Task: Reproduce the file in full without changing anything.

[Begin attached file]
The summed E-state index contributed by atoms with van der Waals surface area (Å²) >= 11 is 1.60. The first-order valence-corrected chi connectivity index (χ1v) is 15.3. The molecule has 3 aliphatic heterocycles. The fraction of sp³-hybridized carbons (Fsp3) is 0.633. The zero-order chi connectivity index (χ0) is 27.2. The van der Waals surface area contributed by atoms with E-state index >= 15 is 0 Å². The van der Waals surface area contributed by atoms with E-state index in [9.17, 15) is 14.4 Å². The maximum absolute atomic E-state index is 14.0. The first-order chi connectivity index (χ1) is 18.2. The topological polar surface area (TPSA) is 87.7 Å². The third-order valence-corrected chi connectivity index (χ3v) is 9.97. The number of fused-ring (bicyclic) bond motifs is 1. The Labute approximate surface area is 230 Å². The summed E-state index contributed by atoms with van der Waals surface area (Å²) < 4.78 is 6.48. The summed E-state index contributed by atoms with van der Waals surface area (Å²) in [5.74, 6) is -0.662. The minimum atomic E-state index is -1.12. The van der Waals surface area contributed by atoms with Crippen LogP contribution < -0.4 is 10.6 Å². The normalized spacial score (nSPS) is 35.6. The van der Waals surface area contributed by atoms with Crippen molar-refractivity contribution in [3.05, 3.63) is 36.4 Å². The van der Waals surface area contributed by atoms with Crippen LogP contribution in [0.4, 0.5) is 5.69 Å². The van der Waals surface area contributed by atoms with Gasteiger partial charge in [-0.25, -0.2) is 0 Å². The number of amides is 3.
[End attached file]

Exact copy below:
The summed E-state index contributed by atoms with van der Waals surface area (Å²) >= 11 is 1.60. The first-order valence-corrected chi connectivity index (χ1v) is 15.3. The molecule has 3 aliphatic heterocycles. The fraction of sp³-hybridized carbons (Fsp3) is 0.633. The zero-order chi connectivity index (χ0) is 27.2. The van der Waals surface area contributed by atoms with E-state index >= 15 is 0 Å². The van der Waals surface area contributed by atoms with E-state index in [9.17, 15) is 14.4 Å². The maximum absolute atomic E-state index is 14.0. The first-order chi connectivity index (χ1) is 18.2. The topological polar surface area (TPSA) is 87.7 Å². The third-order valence-corrected chi connectivity index (χ3v) is 9.97. The number of fused-ring (bicyclic) bond motifs is 1. The Labute approximate surface area is 230 Å². The summed E-state index contributed by atoms with van der Waals surface area (Å²) < 4.78 is 6.48. The summed E-state index contributed by atoms with van der Waals surface area (Å²) in [5.74, 6) is -0.662. The minimum atomic E-state index is -1.12. The van der Waals surface area contributed by atoms with Crippen LogP contribution < -0.4 is 10.6 Å². The normalized spacial score (nSPS) is 35.6. The van der Waals surface area contributed by atoms with Crippen molar-refractivity contribution in [3.05, 3.63) is 36.4 Å². The van der Waals surface area contributed by atoms with Crippen LogP contribution in [0.4, 0.5) is 5.69 Å². The van der Waals surface area contributed by atoms with Gasteiger partial charge in [-0.25, -0.2) is 0 Å². The number of amides is 3.